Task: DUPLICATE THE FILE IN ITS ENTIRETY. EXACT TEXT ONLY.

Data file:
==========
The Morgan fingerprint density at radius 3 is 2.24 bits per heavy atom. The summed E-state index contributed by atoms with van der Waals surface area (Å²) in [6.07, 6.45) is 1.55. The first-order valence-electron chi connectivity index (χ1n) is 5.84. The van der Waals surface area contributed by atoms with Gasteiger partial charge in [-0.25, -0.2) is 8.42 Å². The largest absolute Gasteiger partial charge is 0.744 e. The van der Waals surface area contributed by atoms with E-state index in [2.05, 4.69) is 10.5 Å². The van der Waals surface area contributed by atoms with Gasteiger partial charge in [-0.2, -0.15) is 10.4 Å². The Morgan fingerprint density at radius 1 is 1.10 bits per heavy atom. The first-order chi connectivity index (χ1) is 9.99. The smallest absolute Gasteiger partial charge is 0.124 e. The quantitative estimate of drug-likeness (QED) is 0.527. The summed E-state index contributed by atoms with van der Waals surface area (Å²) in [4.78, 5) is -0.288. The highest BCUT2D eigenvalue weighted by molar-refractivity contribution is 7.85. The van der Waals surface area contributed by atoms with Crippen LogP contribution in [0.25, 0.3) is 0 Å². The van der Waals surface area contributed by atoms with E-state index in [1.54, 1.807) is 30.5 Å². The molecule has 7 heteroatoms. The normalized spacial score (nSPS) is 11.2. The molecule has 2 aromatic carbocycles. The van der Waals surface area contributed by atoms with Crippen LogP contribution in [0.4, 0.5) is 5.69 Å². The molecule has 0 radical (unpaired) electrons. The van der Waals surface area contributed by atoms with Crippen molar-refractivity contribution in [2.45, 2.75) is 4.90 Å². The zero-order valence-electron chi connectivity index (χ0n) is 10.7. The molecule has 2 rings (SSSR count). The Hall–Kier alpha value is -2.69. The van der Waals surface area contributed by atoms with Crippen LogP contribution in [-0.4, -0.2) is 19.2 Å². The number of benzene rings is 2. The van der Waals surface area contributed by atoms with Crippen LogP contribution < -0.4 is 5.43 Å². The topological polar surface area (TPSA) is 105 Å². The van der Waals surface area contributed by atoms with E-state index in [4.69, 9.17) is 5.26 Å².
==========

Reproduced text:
The Morgan fingerprint density at radius 3 is 2.24 bits per heavy atom. The summed E-state index contributed by atoms with van der Waals surface area (Å²) in [6.07, 6.45) is 1.55. The first-order valence-electron chi connectivity index (χ1n) is 5.84. The van der Waals surface area contributed by atoms with Gasteiger partial charge in [-0.25, -0.2) is 8.42 Å². The largest absolute Gasteiger partial charge is 0.744 e. The van der Waals surface area contributed by atoms with E-state index in [2.05, 4.69) is 10.5 Å². The van der Waals surface area contributed by atoms with Gasteiger partial charge in [-0.2, -0.15) is 10.4 Å². The Morgan fingerprint density at radius 1 is 1.10 bits per heavy atom. The first-order chi connectivity index (χ1) is 9.99. The smallest absolute Gasteiger partial charge is 0.124 e. The quantitative estimate of drug-likeness (QED) is 0.527. The summed E-state index contributed by atoms with van der Waals surface area (Å²) in [4.78, 5) is -0.288. The highest BCUT2D eigenvalue weighted by molar-refractivity contribution is 7.85. The van der Waals surface area contributed by atoms with Crippen LogP contribution in [0.25, 0.3) is 0 Å². The van der Waals surface area contributed by atoms with E-state index in [1.54, 1.807) is 30.5 Å². The molecule has 7 heteroatoms. The normalized spacial score (nSPS) is 11.2. The molecule has 2 aromatic carbocycles. The van der Waals surface area contributed by atoms with Crippen LogP contribution in [0.4, 0.5) is 5.69 Å². The molecule has 0 radical (unpaired) electrons. The van der Waals surface area contributed by atoms with Crippen molar-refractivity contribution in [2.45, 2.75) is 4.90 Å². The zero-order valence-electron chi connectivity index (χ0n) is 10.7. The molecule has 2 rings (SSSR count). The Hall–Kier alpha value is -2.69. The van der Waals surface area contributed by atoms with Crippen LogP contribution in [-0.4, -0.2) is 19.2 Å². The number of benzene rings is 2. The van der Waals surface area contributed by atoms with Crippen LogP contribution < -0.4 is 5.43 Å². The topological polar surface area (TPSA) is 105 Å². The van der Waals surface area contributed by atoms with E-state index in [4.69, 9.17) is 5.26 Å².